Above are the knee high versions worn by Adam Lambert. I think you’d need to have a lot of guts to pull them off, or at least more guts than me.
I think the picture above is entirely Rick Owen’s stuff but I don’t really know enough to be able to say for sure. In any case I think they look quite good, but I reckon it’ll be a few more years before stuff like this becomes mainstream.
If you’ve been thinking to yourself, ‘damn, I have a bunch of cash and I want these’ then here they are.
So you work for Network Rail and need to dramatically increase capacity at Blackfriars station. Space around you is extremely limited. You can’t dig down because they’re busy building a new underground station for Crossrail. You can’t build up because, well, its a railway and trains don’t like inclines.
You are near the river though.
Answer: You build the station on the actual approach bridge itself. Ingenious.
It utilises previously ‘dead’ space for the platforms and thereby saves space on the ground for the ticketing concourse etc. It also allows for much longer trains.
Looks swish doesn’t it?
Its an example of a bit of ‘thinking outside the box’ thats resulted in actually a far more elegant solution than could have been envisaged previously.
To complete the trio of posts for each of my design categories I present the following on the glory of SMEG fridge/freezers.
Let me just lay out my cards, I don’t own one of these so I don’t know if they work as good as they look – but I do know that I would really very much like one.
I could try and justify my fridge lust with some fancy verbiage, or poetry, but I think that in this case pictures are worth more so here goes:
Just look at them. They’re beautiful. I really like that chunky 50’s aesthetic. From a design perspective they’re often integrated into modern kitchens as a sort of nod to retro-futuristic hopefulness.
Also, they just look a bit different from the usual white/grey boxes that the vast majority of us have. They allow a bit of colour in the kitchen without looking gaudy or out of place.
Of course, they also cost well over a thousand pounds so it’ll be a little while before I get one! There are other things on my list first!
Pictures and more details can be found at apartmenttherapy.com
PS retro-futuristic…. that might well be an oxymoron.
So, it seems that theres a bit of controversy about men wearing leggings. Some people seem to really hate it.
Here’s my theory: Women wear clothes according to their shape (or at least thats what Gok Wang says) whereas mens clothes tend to come in one shape – square and shapeless that try to hide the fact that theres a body under there somewhere.
If your body shape isn’t square then square clothes make you look squat. So why not make things a bit more interesting with some skinny jeans or leggings? Afterall, you’ve probably spent hours at the gym trying to keep fit and healthy so why not show off your handiwork?
Ok so everyone is under strict instructions to ignore the fact that the way I’m standing makes it look like I’ve horribly broken my ankle or something, but here are my latest legging based acquisitions. Why are they good: well first off they have pockets! When was the last time you saw leggings with pockets. And secondly they have sort of psuedo-industrially designed ribbing around the legs which you can’t really see on the picture but are definitely there.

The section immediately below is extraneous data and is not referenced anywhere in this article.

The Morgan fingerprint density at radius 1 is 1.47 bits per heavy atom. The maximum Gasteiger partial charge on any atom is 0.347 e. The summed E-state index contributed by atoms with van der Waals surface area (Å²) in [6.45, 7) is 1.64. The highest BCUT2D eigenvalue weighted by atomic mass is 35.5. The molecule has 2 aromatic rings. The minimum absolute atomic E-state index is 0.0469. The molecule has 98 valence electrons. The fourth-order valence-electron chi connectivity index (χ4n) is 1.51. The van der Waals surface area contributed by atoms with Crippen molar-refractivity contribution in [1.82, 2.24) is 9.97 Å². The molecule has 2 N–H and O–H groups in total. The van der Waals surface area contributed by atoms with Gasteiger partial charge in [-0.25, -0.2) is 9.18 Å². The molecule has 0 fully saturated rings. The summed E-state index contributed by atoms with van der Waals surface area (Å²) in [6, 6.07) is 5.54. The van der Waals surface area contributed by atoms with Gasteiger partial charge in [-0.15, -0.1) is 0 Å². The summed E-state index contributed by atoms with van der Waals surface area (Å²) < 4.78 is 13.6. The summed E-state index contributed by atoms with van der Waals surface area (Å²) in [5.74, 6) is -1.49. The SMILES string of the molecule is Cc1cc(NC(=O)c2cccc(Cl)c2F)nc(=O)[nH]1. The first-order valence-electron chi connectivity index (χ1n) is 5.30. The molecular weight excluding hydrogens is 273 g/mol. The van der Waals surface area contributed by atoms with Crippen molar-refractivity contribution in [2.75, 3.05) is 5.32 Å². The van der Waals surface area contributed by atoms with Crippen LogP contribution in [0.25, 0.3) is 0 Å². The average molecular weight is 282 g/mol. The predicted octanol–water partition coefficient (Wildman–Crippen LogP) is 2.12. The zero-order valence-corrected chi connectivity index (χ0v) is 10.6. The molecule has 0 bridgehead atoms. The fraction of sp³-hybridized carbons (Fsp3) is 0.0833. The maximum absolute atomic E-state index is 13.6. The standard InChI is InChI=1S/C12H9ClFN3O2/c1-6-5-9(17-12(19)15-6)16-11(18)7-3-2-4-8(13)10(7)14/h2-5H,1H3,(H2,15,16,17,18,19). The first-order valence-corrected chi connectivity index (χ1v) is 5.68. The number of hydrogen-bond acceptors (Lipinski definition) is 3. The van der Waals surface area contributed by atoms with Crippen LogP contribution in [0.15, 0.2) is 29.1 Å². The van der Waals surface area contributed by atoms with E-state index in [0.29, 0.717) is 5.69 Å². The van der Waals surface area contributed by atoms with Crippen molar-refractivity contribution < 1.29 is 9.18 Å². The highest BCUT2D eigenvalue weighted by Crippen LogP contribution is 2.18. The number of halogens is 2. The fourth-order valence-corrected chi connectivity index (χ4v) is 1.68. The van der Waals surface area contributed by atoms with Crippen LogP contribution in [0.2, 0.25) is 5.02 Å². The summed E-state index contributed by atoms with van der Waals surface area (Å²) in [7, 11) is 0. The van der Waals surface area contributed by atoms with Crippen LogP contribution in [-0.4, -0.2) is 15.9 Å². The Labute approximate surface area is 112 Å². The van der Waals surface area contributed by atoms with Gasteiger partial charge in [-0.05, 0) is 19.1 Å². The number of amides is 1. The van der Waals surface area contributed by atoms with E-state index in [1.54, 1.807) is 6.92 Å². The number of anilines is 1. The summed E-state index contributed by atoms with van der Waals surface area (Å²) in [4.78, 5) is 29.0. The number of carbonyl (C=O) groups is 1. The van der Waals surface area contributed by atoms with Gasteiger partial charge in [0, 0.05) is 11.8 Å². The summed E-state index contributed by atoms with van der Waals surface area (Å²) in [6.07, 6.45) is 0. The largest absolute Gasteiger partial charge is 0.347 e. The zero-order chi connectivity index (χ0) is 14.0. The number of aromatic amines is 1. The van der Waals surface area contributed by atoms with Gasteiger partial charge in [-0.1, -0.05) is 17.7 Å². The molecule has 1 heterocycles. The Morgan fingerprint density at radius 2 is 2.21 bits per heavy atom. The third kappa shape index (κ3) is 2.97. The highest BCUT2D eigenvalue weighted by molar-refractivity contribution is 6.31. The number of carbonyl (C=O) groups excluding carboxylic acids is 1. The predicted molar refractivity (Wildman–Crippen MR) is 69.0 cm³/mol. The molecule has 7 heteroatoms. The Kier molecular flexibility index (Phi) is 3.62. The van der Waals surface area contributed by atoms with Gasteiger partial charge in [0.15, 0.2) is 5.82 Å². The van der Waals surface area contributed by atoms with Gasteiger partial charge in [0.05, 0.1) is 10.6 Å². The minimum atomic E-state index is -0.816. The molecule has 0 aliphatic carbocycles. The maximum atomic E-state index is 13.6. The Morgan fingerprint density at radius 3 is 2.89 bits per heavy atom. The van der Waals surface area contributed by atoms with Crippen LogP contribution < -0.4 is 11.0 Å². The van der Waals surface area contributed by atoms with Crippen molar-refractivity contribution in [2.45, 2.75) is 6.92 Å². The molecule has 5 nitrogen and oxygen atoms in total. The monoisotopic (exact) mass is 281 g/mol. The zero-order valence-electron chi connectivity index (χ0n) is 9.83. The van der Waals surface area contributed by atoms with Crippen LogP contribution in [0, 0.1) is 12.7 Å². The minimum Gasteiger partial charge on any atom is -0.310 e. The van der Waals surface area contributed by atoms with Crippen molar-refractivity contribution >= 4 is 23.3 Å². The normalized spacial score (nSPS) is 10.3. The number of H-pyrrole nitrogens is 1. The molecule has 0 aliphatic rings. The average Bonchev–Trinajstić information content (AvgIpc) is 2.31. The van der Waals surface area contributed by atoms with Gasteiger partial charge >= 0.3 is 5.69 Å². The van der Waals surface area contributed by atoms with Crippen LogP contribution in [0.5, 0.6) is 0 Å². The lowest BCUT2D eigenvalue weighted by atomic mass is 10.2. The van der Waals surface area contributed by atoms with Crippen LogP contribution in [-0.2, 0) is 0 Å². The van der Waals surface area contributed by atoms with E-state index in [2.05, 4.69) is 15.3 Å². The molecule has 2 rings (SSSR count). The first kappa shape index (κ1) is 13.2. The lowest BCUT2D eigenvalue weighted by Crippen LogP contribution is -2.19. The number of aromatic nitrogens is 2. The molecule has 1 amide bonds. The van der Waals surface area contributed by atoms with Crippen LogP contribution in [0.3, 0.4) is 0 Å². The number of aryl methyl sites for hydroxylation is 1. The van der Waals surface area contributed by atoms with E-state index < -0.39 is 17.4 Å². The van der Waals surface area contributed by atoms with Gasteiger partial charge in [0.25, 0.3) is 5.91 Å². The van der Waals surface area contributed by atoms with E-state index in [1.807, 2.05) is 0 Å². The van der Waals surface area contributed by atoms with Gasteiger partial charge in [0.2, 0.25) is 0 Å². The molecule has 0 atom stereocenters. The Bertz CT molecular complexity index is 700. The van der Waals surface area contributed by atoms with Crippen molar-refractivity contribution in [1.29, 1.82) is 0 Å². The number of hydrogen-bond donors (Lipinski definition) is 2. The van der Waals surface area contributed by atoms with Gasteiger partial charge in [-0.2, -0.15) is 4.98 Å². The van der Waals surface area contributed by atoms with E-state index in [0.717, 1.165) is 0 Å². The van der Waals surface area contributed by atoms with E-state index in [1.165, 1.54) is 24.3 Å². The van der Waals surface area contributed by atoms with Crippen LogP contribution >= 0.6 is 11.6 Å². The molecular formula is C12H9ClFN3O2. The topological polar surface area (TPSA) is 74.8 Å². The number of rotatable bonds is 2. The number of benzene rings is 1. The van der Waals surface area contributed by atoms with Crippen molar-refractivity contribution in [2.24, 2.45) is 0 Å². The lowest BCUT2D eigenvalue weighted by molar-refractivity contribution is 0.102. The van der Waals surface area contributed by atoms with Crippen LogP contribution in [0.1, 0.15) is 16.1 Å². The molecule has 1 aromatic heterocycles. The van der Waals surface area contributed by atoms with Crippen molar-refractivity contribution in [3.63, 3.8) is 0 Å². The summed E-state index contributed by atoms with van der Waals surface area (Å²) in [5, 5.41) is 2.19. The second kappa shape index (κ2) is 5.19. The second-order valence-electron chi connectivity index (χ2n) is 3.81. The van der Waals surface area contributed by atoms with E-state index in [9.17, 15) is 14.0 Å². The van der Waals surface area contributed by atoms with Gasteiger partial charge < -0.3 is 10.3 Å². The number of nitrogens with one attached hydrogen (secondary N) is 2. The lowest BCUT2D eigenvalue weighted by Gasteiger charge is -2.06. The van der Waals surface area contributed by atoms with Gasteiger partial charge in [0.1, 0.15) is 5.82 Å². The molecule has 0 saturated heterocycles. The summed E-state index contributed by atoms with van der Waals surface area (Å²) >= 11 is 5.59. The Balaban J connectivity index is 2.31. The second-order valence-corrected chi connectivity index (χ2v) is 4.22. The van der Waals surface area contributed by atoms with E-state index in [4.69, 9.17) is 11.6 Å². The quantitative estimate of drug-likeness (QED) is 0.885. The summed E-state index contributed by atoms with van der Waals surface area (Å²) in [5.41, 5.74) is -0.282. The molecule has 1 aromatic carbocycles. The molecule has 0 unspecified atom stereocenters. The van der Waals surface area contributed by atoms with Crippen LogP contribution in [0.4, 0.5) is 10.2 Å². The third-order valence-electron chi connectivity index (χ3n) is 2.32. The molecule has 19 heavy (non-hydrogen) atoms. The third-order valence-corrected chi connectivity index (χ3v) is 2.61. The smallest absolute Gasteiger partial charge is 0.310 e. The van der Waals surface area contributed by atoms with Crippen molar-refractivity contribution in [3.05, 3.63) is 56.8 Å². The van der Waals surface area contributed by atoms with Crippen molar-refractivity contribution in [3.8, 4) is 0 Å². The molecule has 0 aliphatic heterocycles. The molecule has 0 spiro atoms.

The first thing I wanted to talk about was a new building in London called ‘The Shard’. I saw a news article about it several years ago and thought it looked cool, but then the recession came along and I guess I assumed that it had been cancelled.
Wrong. I was in London a few months ago and there it was, half built, half glazed, but there nevertheless.
London is building together quite an eclectic mix of skyscrapers and I know there are some people who believe that thecity should be preserved as it was in the 1900’s and part of me agrees. Another part (a bigger part) enjoys seeing new stuff jutting up against old stuff, especially when it looks this cool. Of course, the Tower Bridge/Tower of London area is a world heritage site so sticking in a giant steel oblong would have been a mistake, but a giant spire is a different thing altogether – after all London is covered with spires from the hundreds of beautiful churches and for a long time these comprised the skyline of the capital and so weirdly, even though its 10 times taller than everything around it, a giant glass spire doesn’t look out of place. It actually looks like a cathedral, albeit a cathedral to money and wealth rather than God.
Secondly, (and more importantly) when I was younger I’m pretty sure I was promised cityscapes of gleaming glass in interesting shapes (on Mars) and this is as close as we can get!
I’m keen to know what others think – or if anyone has an examples of neat architecture from where they live please comment. More pictures can be found at the official project website.